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Police: Family fight sparked rampage that ended with front-end loader pushing truck down Route 16

By BEA LEWIS
Union Leader Correspondent

March 06. 2018 10:25PM
Occupants of a car took video of the front-end loader allegedly driven by Edward Evans pushing a pickup truck on its side down Route 16 in Ossipee. (FACEBOOK/CHARLES OVI)



EDWARD EVANS

OSSIPEE — A Wolfeboro man is facing a charge of reckless conduct with a deadly weapon after he allegedly used a front-end loader to overturn a pickup truck and push it down Route 16.

Edward F. Evans, 55, has also been charged with felony criminal mischief based on the value of the truck, three misdemeanor counts of simple assault with bodily injury and a violation-level offense of reckless operation.

“I’ve had some weird cases but this one definitely makes the top ten,” said Ossipee police Sgt. Robert King.

“It was some family situation that just blew out of control. I don’t know what set it off, or what would prompt someone to take such dramatic action,” King said.

Evans was working at a job site in Rochester on Tuesday afternoon and not available to speak to a reporter, an employee said.

A driver who encountered the loader pushing the truck southbound on Route 16 from Evans’ business, Evans Brothers LLC at 800 N.H. Route 16, recorded the incident on a cellphone and posted it on Facebook on Feb. 22.

The ruined pickup truck has been seized by police and was taken by ramp truck to the secure impound lot at Crowell’s Towing in Sanbornville.

According to records at the 3rd Circuit Family Division Ossipee Court, a judge issued a temporary restraining order against Evans on Thursday, Feb. 22, some hours after the truck was pushed down Route 16. ,

The petition was filed by Teresa Evans, who is married to Edward Evans’ brother and business partner in the excavating business, Ron.

In the petition, she alleged that Edward Evans had pushed her, causing her to fall, threw her phone when she tried to call her husband, and verbally threatened her by telling her, “You’re not leaving.”

“I do feel afraid of Ed now. I don’t know what he is capable of. He just snapped,” she wrote in her request for protective orders.

Judge Melissa Vetanze’s temporary protective order bars him from having any contact with Teresa Evans or coming within 100 feet of where she may be. A hearing to allow Edward Evans to challenge the allegations is scheduled for March 16 at 8:30 a.m.

According to the petition, the incident began when Ed Evans came into the Evans Brothers office where the woman works to complain about a black Ford pickup truck parked in the yard on the morning of Thursday, Feb. 22.

“I told him that’s not my deal and to go talk to someone else about it,” she wrote. Evans then went outside but soon returned to the office and “started yelling at me about another truck in the yard.”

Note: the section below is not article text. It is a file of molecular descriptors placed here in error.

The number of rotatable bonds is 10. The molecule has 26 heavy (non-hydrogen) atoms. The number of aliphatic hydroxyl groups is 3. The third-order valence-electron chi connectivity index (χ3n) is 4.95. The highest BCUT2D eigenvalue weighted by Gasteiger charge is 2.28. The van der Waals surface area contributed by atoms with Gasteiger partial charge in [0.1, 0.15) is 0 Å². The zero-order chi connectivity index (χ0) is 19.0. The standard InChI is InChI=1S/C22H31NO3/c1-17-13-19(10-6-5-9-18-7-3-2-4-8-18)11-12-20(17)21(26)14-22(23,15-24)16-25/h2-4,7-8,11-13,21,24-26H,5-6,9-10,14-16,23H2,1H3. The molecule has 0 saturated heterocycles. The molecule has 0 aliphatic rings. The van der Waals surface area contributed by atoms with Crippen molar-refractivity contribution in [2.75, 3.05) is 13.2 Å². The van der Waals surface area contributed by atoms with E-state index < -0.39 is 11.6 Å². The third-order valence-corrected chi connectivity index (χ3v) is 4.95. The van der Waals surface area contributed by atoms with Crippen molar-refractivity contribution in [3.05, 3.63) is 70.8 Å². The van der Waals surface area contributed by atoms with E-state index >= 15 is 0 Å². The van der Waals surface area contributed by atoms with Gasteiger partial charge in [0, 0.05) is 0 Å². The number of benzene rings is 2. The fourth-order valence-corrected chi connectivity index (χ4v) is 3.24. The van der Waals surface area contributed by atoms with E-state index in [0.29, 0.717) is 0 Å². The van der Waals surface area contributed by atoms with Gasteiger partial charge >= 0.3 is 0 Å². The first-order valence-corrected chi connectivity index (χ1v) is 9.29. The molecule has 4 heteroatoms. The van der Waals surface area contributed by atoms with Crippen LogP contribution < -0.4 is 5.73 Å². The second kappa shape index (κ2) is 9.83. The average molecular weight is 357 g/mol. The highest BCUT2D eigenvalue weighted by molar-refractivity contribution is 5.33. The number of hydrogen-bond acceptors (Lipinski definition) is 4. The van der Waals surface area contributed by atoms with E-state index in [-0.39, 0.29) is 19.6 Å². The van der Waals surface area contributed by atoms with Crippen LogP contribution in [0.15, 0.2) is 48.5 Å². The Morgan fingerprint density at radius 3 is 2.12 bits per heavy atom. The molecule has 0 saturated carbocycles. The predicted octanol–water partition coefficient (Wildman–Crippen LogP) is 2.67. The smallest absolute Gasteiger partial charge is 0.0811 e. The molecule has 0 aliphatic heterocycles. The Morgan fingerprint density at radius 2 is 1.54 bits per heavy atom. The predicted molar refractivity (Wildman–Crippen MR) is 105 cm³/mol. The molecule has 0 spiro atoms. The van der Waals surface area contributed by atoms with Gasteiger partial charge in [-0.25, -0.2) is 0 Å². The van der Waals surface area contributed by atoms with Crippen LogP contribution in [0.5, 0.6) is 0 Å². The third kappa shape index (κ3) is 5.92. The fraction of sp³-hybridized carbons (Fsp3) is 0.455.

She told him to talk to her husband Ron Evans about it, as she had nothing to do with it. The woman wrote that she asked Evans why he was trying to pick a fight with her and said Evans started to leave the office and go into the shop when he turned around and asked why she couldn’t have picked up some checks from a Wolfeboro business the other day.

“I told him his wife drives by there, four times a day. She can pick them up.”

After that exchange, Teresa Evans wrote, Evans took items off her desk and threw them and then pushed her down, allegedly refusing to let her get up. When she tried to get up, she claims he pushed her down again and told her she wasn’t leaving. When she tried to call her husband, Evans threw her phone, she told the judge.

She was able to get past Evans and run into the attached garage in the metal building to tell her son what had happened.

Meanwhile, Edward Evans is alleged to have gotten into the bucket loader and “smashed Henry’s truck down Route 16,” she wrote.

The 2006 Ford F-150 pickup truck is owned by Henry Dapasquale, who police described as a friend of Edward Evans’ nephew. The nephew had apparently agreed to repair the truck but was waiting for parts to arrive.

The truck was pushed from Evans’ business to Richards Precision Alignment and Auto Repair at 801 N.H. Route 16, a distance of some 2,500 feet.

Police received a complaint that a dispute at Evans Brothers had resulted in an assault. When an officer responded to the business, a bystander inquired whether they were there about the loader pushing the truck down Route 16.

“No one called 911,” King said.

Evans was released on $5,000 personal recognizance set by a bail commissioner following his arrest. He is scheduled to be arraigned in Carroll County Superior Court in Ossipee on March 15 at 9 a.m.


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